With counselling it’s always important to remember it is a two-way relationship. There are things that the client can teach the counsellor as well as things that the counsellor can teach the client, and of course the ultimate truth is that God is using these sessions to teach both client and counsellor. Every counsellor is a flawed human being, as is every client. Everyone has gifts to give and lessons to learn.
Therapy has been life-changing for me in the past and with Yvonne it is proving to be life-changing once again. Attending therapy doesn’t mean that you’re more broken than everyone else, it means that you have a desire to grow and develop and understand your personality and your strengths and weaknesses in a deeper way.
I suppose there are those Christians who might argue that all we need for our personal and spiritual development is contained within the pages of Scripture, and if we are guided by the Holy Spirit when reading the Bible then all the truth we seek will be revealed. Is it a kind of idolatry to see a secular counsellor who doesn’t necessarily share your faith? Does seeing a secular counsellor mean you are putting your trust in human beings rather than in the inerrant and infallible Word of God?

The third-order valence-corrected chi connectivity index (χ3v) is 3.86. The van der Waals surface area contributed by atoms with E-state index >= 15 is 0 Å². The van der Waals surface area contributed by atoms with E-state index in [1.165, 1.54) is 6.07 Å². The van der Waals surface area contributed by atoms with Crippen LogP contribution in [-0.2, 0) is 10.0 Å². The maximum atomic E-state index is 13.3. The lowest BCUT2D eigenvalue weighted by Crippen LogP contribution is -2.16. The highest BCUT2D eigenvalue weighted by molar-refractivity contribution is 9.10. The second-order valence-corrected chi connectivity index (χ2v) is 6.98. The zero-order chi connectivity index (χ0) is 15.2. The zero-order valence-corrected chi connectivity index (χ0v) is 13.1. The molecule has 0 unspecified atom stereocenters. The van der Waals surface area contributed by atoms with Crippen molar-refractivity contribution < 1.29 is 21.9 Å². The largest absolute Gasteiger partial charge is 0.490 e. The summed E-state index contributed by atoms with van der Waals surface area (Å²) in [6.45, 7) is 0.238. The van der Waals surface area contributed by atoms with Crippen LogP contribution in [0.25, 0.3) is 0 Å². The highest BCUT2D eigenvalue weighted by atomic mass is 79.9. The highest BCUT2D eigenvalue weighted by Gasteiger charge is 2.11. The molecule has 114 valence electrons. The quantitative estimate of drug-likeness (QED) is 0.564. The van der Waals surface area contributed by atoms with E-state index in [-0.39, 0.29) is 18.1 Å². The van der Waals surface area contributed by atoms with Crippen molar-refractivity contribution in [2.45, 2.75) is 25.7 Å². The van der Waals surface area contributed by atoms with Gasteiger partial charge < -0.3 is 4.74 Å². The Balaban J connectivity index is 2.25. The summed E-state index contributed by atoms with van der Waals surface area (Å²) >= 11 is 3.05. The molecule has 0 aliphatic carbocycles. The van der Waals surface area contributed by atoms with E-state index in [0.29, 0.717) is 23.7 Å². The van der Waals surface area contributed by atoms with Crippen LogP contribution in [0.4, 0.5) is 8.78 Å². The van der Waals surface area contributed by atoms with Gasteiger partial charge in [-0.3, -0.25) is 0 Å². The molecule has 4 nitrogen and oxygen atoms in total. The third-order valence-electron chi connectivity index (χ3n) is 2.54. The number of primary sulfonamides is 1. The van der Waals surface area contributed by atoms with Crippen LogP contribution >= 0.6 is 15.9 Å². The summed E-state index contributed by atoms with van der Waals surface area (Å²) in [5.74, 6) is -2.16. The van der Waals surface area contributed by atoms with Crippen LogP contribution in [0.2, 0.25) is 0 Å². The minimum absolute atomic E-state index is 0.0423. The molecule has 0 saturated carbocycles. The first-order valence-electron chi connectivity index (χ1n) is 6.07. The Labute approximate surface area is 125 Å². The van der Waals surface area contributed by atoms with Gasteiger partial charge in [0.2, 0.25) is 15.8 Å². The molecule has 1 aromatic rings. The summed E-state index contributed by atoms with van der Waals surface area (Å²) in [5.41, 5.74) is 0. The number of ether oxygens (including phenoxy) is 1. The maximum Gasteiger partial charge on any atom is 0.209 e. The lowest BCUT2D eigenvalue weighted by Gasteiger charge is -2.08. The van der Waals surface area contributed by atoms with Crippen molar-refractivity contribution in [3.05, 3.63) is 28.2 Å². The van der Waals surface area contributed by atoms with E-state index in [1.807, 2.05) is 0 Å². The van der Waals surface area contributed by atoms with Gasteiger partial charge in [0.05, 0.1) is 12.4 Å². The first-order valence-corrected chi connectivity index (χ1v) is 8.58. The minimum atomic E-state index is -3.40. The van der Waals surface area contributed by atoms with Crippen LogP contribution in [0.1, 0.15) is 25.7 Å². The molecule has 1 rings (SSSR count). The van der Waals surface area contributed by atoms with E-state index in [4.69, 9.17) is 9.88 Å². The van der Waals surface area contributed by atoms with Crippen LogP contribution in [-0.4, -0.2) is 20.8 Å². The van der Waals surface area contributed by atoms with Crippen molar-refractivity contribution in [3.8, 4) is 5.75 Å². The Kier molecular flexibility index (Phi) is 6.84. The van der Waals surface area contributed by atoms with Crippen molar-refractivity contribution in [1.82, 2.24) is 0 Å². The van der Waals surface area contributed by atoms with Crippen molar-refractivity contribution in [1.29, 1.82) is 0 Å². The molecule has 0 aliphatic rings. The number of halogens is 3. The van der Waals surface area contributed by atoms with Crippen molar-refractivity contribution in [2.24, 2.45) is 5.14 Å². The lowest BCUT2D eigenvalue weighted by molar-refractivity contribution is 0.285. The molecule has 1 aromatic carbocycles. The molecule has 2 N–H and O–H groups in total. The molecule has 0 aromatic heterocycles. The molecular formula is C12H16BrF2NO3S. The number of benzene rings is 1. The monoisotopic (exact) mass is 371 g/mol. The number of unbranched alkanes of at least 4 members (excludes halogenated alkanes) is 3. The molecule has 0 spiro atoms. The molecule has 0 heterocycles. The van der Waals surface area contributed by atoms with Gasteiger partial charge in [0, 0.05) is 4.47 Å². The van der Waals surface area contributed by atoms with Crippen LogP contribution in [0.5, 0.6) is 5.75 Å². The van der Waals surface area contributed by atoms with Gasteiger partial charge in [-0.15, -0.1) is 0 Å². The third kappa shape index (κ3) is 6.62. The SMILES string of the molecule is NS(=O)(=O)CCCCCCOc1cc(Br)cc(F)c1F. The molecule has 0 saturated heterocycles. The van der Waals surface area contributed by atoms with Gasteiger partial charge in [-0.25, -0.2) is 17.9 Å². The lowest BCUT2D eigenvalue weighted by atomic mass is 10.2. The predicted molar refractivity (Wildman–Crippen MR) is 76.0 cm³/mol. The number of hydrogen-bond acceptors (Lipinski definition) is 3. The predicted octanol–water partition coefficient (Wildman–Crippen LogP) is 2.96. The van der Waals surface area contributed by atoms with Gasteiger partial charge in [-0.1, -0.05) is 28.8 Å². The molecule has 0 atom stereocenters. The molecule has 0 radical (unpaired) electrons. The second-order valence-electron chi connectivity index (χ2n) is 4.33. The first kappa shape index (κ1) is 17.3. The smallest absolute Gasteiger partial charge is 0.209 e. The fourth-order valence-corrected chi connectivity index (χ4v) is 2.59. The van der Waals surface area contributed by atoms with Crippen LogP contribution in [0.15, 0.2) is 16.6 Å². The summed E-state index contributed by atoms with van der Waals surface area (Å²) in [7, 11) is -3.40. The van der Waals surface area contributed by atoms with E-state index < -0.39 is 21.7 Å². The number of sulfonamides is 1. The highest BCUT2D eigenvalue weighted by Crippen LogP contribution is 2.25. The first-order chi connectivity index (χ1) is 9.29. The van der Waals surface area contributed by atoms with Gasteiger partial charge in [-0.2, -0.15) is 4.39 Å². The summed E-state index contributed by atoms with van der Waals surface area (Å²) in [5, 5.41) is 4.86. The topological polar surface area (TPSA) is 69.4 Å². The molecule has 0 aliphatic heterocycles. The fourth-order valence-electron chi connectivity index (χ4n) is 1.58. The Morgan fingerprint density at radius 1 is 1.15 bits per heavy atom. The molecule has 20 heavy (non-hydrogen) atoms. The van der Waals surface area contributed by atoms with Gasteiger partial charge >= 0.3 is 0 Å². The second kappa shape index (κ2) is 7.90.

2 Timothy 3:16 says “All Scripture is given by inspiration of God, and is profitable for doctrine, for reproof, for correction, for instruction in righteousness”. This verse shows us that all Scripture is important, but does that mean that only Scripture is important? Does the Bible support the idea that counselling could be beneficial to us on our spiritual journeys?
The book of Proverbs has a lot to say about this. For example, Proverbs 13:10 reads “Through insolence comes nothing but strife, but wisdom is with those who receive counsel.” Proverbs 15:22 reads “Without consultation, plans are frustrated, but with many counsellors they succeed.” And Proverbs 12:15 gives further guidance: “The way of a fool is right in his own eyes, but a wise man is he who listens to counsel.”
It could be argued that in the above quotations, counsel means ‘Godly counsel’, and this can only come from believing Christians or the Bible. But might it be the case that God also uses secular influences to help us to grow on our spiritual journeys, to help us deal with pain and abuse and hardship, and to grow in wisdom and understanding? Even if Jesus is the way, the truth, and the life, are there still things we can learn from non-believers?
I will end with a short poem and I will leave it to you to make up your own mind as to whether secular counselling is profitable or sinful. This is something I must work out for myself as well. Please help me and other readers to get a broader perspective on this subject by leaving your thoughts in the comments below.
Approach all things with open mind,
All have gifts to which we’re blind,
Be sensitive to others’ cries,
Others too are also wise.